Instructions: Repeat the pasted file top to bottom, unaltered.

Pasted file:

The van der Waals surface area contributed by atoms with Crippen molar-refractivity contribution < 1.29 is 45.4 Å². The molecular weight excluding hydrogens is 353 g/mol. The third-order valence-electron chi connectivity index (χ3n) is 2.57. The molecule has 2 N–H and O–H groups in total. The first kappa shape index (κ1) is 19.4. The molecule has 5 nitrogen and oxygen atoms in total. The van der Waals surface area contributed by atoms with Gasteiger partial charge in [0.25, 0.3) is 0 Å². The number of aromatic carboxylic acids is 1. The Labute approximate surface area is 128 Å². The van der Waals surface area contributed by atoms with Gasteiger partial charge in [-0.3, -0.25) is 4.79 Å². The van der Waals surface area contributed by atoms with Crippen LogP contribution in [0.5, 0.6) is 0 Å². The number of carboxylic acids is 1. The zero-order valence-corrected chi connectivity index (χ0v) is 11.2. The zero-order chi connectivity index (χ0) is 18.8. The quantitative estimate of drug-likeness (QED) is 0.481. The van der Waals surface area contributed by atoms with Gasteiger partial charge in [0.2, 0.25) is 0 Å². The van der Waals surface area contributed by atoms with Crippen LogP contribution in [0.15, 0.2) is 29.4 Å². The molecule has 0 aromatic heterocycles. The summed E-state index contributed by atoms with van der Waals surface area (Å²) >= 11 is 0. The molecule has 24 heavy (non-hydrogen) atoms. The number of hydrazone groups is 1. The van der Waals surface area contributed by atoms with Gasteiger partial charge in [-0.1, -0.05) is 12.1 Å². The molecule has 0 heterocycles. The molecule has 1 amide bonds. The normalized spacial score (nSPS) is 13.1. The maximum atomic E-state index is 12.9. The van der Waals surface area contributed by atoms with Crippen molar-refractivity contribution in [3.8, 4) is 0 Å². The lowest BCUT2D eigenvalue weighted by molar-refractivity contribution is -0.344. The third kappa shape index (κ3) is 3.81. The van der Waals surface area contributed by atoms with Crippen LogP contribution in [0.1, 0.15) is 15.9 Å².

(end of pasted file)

The van der Waals surface area contributed by atoms with Crippen molar-refractivity contribution < 1.29 is 45.4 Å². The molecular weight excluding hydrogens is 353 g/mol. The third-order valence-electron chi connectivity index (χ3n) is 2.57. The molecule has 2 N–H and O–H groups in total. The first kappa shape index (κ1) is 19.4. The molecule has 5 nitrogen and oxygen atoms in total. The van der Waals surface area contributed by atoms with Gasteiger partial charge in [0.25, 0.3) is 0 Å². The number of aromatic carboxylic acids is 1. The Labute approximate surface area is 128 Å². The van der Waals surface area contributed by atoms with Gasteiger partial charge in [-0.3, -0.25) is 4.79 Å². The van der Waals surface area contributed by atoms with Crippen LogP contribution in [0.5, 0.6) is 0 Å². The number of carboxylic acids is 1. The zero-order valence-corrected chi connectivity index (χ0v) is 11.2. The zero-order chi connectivity index (χ0) is 18.8. The quantitative estimate of drug-likeness (QED) is 0.481. The van der Waals surface area contributed by atoms with Gasteiger partial charge in [0.2, 0.25) is 0 Å². The van der Waals surface area contributed by atoms with Crippen LogP contribution in [0.15, 0.2) is 29.4 Å². The molecule has 0 aromatic heterocycles. The summed E-state index contributed by atoms with van der Waals surface area (Å²) >= 11 is 0. The molecule has 24 heavy (non-hydrogen) atoms. The number of hydrazone groups is 1. The van der Waals surface area contributed by atoms with Gasteiger partial charge in [-0.1, -0.05) is 12.1 Å². The molecule has 0 heterocycles. The molecule has 1 amide bonds. The normalized spacial score (nSPS) is 13.1. The maximum atomic E-state index is 12.9. The van der Waals surface area contributed by atoms with Crippen molar-refractivity contribution in [3.8, 4) is 0 Å². The lowest BCUT2D eigenvalue weighted by molar-refractivity contribution is -0.344. The third kappa shape index (κ3) is 3.81. The van der Waals surface area contributed by atoms with Crippen LogP contribution in [0.1, 0.15) is 15.9 Å².